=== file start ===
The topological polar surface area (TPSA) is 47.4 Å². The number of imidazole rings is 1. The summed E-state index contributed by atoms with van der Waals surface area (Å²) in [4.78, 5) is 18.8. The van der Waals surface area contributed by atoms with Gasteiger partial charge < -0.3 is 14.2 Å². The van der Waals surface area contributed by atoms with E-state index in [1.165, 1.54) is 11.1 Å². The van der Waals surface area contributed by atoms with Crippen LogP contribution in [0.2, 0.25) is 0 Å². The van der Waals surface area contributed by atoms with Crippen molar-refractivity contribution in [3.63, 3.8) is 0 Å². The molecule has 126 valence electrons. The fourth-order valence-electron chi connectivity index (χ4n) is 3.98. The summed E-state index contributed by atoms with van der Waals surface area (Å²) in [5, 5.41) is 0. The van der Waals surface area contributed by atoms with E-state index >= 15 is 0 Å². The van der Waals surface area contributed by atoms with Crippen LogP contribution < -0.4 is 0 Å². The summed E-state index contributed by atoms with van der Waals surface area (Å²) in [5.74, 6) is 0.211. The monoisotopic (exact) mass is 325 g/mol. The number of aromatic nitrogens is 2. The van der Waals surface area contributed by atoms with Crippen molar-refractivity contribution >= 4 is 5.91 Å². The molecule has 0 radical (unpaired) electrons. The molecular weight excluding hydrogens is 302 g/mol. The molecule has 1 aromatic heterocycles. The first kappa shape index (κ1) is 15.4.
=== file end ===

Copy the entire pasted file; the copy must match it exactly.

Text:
The topological polar surface area (TPSA) is 47.4 Å². The number of imidazole rings is 1. The summed E-state index contributed by atoms with van der Waals surface area (Å²) in [4.78, 5) is 18.8. The van der Waals surface area contributed by atoms with Gasteiger partial charge < -0.3 is 14.2 Å². The van der Waals surface area contributed by atoms with E-state index in [1.165, 1.54) is 11.1 Å². The van der Waals surface area contributed by atoms with Crippen LogP contribution in [0.2, 0.25) is 0 Å². The van der Waals surface area contributed by atoms with Crippen molar-refractivity contribution in [3.63, 3.8) is 0 Å². The molecule has 126 valence electrons. The fourth-order valence-electron chi connectivity index (χ4n) is 3.98. The summed E-state index contributed by atoms with van der Waals surface area (Å²) in [5, 5.41) is 0. The van der Waals surface area contributed by atoms with E-state index >= 15 is 0 Å². The van der Waals surface area contributed by atoms with Crippen LogP contribution < -0.4 is 0 Å². The summed E-state index contributed by atoms with van der Waals surface area (Å²) in [5.74, 6) is 0.211. The monoisotopic (exact) mass is 325 g/mol. The number of aromatic nitrogens is 2. The van der Waals surface area contributed by atoms with Crippen molar-refractivity contribution >= 4 is 5.91 Å². The molecule has 0 radical (unpaired) electrons. The molecular weight excluding hydrogens is 302 g/mol. The molecule has 1 aromatic heterocycles. The first kappa shape index (κ1) is 15.4.